Drafting Nick Abruzzese last year in the fourth round, the Maple Leafs go back to the United Sates Hockey League with their fifth-round pick, adding some NHL pedigree.
The son of former NHLer Brian, Ryder Rolston brings high-end speed and excellent skating. There’s no doubt that this is his greatest asset, but he’s definitely a work in progress as he needs to refine certain aspects of his game, most notably his shot and accuracy.
The Draft Analyst, Steve Kourianos was able to provide a detailed scouting report on Rolston. Here is what he had to say:
“There was a lengthy period dating back to last year when I felt Rolston was a borderline first-round pick in 2020. Statistically this season, he reinforced his standing as one of the better draft-eligible forwards from the USHL. But a deeper look into his game, however, revealed a need for improvements in two critical areas for a center — shooting and playmaking. Rolston’s skating is elite in several areas and he provides excellent two-way play, especially on the penalty kill. But it always seemed like effort and speed drove his point production more than creativity or hockey sense. Nonetheless, the potential for him improving in these areas is high, especially when you consider he was an NTDP’er whose dad Brian was a consistent NHL scorer for well over a decade. Definitely an excellent fifth-round choice from a value standpoint, and he can marinate in college for at least four seasons before the Leafs are forced to commit to a contract.”
The Maple Leafs covet speed and skill. Ryder’s ability to fly by the opposition is what may entice them to select him. His shooting is an easy fix and attending Notre Dame will definitely be beneficial for his development.
Sixth Round, 174th Overall: Dylan Garand, G, Kamloops Blazers, WHL
With Joseph Woll continuing to develop and with Ian Scott missing a full season due to hip surgery, it wouldn’t hurt to add another goaltender into the prospect pool.
Dylan Garand put together a strong draft year, going 28-10-3 with a .921 save percentage and 2.21 goals against average, third best in the league and setting a franchise record for the stat in the process. At 6-foot-1, 172 pounds, he’s smaller compared to other goalies, but he does play a big game when he’s in the crease.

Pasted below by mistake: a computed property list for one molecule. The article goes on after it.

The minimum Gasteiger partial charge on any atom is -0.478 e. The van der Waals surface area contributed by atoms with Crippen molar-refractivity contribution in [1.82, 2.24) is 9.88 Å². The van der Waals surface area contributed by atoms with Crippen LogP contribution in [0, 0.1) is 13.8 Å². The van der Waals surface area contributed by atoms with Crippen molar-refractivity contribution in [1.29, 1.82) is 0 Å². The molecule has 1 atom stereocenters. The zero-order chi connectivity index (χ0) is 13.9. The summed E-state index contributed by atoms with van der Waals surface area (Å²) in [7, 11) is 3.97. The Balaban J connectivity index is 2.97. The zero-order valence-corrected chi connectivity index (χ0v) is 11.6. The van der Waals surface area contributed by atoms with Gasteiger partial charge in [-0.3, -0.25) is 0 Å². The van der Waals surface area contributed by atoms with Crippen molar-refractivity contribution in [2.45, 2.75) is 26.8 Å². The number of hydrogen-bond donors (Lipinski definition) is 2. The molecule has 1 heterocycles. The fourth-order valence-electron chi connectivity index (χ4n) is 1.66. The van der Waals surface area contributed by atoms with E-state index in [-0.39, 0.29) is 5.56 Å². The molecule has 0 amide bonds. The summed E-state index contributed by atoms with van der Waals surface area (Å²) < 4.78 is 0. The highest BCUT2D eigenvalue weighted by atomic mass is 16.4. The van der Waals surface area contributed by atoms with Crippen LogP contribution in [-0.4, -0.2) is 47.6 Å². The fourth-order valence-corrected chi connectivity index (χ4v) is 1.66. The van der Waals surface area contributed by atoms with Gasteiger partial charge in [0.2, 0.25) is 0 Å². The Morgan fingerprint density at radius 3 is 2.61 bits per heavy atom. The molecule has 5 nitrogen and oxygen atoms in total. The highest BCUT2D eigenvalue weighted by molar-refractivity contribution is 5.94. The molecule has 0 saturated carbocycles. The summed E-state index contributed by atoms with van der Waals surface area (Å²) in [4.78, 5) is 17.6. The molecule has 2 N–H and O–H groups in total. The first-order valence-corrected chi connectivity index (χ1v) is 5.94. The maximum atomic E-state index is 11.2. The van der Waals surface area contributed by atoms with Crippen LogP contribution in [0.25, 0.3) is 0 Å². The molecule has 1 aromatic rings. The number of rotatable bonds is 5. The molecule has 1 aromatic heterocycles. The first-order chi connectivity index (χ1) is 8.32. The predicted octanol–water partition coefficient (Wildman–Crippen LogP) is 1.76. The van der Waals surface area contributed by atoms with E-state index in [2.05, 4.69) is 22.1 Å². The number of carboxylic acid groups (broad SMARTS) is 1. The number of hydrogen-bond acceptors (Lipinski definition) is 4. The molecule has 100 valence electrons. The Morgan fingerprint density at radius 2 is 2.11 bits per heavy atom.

Garand has a great glove hand, along with quick lateral movements making it easy for him to stay in front of the puck. What stands out is his ability to stay square with the shooter and take any angle away, giving them very little space to work with on net. Even when there are some nail-biting sequences, Garand doesn’t panic and always keeps the puck out of the net.
Despite where he ranks, Garand remains a strong goaltending prospect. The fact that many teams passed on him to get to the sixth round, the Maple Leafs could use his service and depth in the crease.
Sixth Round, 178th Overall, Zach Uens, Merrimack College, H-East
An overager, Zach Uens possesses great size and the ability to be a strong, mobile, puck-moving defenseman. Passed over in last year’s draft, the Merrimack College freshman took it upon himself to prove to the scouts that he’s worth being taken this year. After posting 18 points in 34 games in his freshman year, he’s made his point.
Uens has great speed and mobility as he’s able to possess the puck and carry it into the offensive zone. His vision and IQ allows him to pick his spots and be aggressive when moving the play forward. His head coach, Scott Borek, praises his aggressive ability to constantly make plays.
“He’s not afraid to take a chance in order to make a play,” Borek said in an article on EP Rinkside. “He’s learning when is the right time and when is the wrong time to take some of those risks, but you need to have the courage to take those risks and he has that.”
Uens’ determination and skillset fits the Maple Leafs’ description of what they want in terms of skating and the ability to possess the puck. After being passed over before, they’ll look to give him a chance this time around.
Sixth Round, 184th Overall: Grant Slukynsky, C, Warroad High, USHS- Mn
Throughout his high school career, Grant Slukynsky has substantially gotten better with each season at Warroad. He recorded 36 points in his first season and 52 the next. In his third season, Grant went on a tear, recording 75 points in 25 games, finishing fourth in league scoring.
Slukynsky’s 6-foot, 194-pound frame allows him to be an intimidating force. He has great speed for his size as he’s able to constantly find and move to the open areas on the ice. He’s got great hands, as he’s able to weave through tight areas where there’s a lot of traffic.
“Slukynsky has two things going for him that makes his impressive stats somewhat of an afterthought — his high hockey IQ and outstanding work ethic.” Kourianos said. “He was a real leader for a Warroad squad which from wire to wire was one of the top teams in the state, and being a dual-threat with a nasty shot-release combination is something Northern Michigan will welcome when he eventually moves on to the NCAA. He’ll need to prove himself at the USHL level for a year or two before we can really call him a steal, but Slukynsky easily is one of the more promising prospects you can mind in the depths of any NHL draft.”